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David Freeze: Biking journey across all 50 states hits its end

Just before leaving town, David Freeze stopped at the local Kona market for some last minute shopping

The Big Island of Hawaii is the nation’s largest island, with an area of 4,028 square miles.

It has the world’s tallest mountain from ocean floor to summit, as Mauna Kea rises 33,476 feet in that manner. And it has the southernmost point in the 50 states at Ka Lae, or “South Point”. And Hawaii is the only state once ruled by its own royalty. 

It’s an amazing place for sure. But being confident in the beginning that I could see everything on one island in a week was a big mistake. I had plenty of good information as I flew to Hawaii and the usual desire to see everything possible. I saw Mauna Kea from a distance and was on the same road to reach South Point, but didn’t have time for the hike to either one. 

What I did see was most active volcano in the world at Kilauea in the Volcanoes National Park. Think of a smaller Grand Canyon with steam vents just biding their time. I saw whales in the ocean. Once from my room on the last evening, and I saw the amazing waterfalls and flora and fauna of one island of the beautiful state. I met the amazing people, nearly all ready with a smile as soon or even before I was. 

I used to write about how friendly the locals were when I traveled to a new American city. After seeing all 50 states, my award goes to the native Hawaiians — friendly and outgoing and so happy. We should all learn that lesson. 

My last night was the most relaxing on the island, not that any of the others weren’t. It was just because my list of things to figure out had dwindled to just how to spend my last morning before returning to the airport. I’ll admit the time difference made sleeping enough very hard. I wanted to get up at midnight and get on the road by 2 a.m., matching the times back here.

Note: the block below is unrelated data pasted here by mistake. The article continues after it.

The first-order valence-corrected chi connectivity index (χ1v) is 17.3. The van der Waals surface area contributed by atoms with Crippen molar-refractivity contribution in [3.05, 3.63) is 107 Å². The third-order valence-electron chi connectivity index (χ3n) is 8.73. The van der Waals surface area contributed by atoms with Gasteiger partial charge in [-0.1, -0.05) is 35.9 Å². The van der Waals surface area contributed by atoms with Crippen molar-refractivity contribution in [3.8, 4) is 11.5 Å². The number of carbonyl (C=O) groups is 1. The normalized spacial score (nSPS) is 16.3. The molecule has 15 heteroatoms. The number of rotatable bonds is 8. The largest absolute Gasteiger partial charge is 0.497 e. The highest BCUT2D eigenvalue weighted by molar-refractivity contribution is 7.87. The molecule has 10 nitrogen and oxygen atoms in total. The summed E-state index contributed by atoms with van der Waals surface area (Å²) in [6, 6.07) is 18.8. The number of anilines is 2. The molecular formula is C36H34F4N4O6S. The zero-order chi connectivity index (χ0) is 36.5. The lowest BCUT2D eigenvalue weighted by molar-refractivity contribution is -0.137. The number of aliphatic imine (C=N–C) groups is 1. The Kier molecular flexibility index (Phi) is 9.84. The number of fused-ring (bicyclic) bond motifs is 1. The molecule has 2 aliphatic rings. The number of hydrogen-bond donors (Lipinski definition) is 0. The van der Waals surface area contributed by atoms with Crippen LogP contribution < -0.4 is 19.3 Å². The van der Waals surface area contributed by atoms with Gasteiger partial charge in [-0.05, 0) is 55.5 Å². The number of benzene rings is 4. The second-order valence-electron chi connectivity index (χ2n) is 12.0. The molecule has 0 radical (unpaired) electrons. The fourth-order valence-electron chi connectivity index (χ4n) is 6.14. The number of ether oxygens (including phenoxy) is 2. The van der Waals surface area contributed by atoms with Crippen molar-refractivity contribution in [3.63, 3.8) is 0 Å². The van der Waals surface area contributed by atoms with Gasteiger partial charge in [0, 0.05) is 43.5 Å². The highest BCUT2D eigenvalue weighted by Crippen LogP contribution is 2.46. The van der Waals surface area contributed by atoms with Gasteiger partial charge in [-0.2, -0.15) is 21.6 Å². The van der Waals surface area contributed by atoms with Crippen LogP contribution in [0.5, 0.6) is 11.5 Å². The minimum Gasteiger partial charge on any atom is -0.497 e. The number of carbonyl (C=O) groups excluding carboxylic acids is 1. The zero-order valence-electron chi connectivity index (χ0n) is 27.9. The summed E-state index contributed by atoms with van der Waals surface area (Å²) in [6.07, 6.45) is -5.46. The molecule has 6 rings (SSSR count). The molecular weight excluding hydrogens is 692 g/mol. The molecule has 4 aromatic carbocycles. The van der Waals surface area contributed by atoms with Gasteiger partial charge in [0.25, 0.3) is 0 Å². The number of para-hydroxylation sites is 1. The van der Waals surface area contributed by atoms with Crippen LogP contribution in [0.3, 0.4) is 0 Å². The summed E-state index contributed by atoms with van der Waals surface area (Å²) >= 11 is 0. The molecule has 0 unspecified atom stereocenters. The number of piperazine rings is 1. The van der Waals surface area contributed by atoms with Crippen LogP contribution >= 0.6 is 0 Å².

Imagine sitting on your own room patio and watching a humpback whale surface just offshore. Not once, but twice. Then, the ocean slapped against the seawall just 30 feet from that same chair all night long. It was the best sleep aid I could have. 

I did sleep well on that last night and had a decent early run in the humidity. Then, there was a wonderful breakfast of bagels, fresh pineapple and papaya.

There was enough time left to walk about a mile and half through Kona, do a little shopping, and savor the environment of peace and tranquility of Sunday morning in Hawaii. I heard an open-air church service from the the second floor of a restaurant and bar. I kept counting down the minutes and finally pressed a button on my phone app to summon Uber. It was time to go.

Just five minutes later, a woman named Alice pulled up and I loaded my bags in her car. During the 15-minute ride to the airport, we talked about my time on the island, and hers, too, as a native Hawaiian. My impressions and hers weren’t far apart. As a native Hawaiian, we talked about prices, the climate and even whale watching. Alice knew a place that visitors don’t see and when I go back, I’ll find it. She told me the name of plants and flowers that thrive even in the lava rock. 

I saw all the main roads, either on the bike (about 175 miles), a tour van or the almost free bus service. I missed the southern side of the island between the Kilauea and south of Kona. When I pedal the long rides, I always have to leave a few things behind to see next time, and you can bet I’ll do my best to return and visit some of the other islands, too. I love the Hawaiian music and words. Next time, I will bring my own bike seat for sure.

The Kona airport is open air and perfect, except for Sunday’s high-intensity rush and then going through an agriculture inspection. My flight to LA was on time, and the connecting flight to Charlotte arrived at 6 a.m. on Monday, March 16. 

I’m back, safe and sound again. Thanks to God for that and for riding with me as always. Thanks also for the support of the Post readers, especially Tim and Linda Hoffner, Bill Godley, Leonard Wood and Dick and Jean Richards.

To everyone, we’ve done 50 states, the District of Columbia, Canada twice and all the Great Lakes together.

Mahalo (thanks) to every one of you for riding along for some or all of the journey. We did it together.

David Freeze is a Salisbury Post contributor who has biked through all 50 states. 



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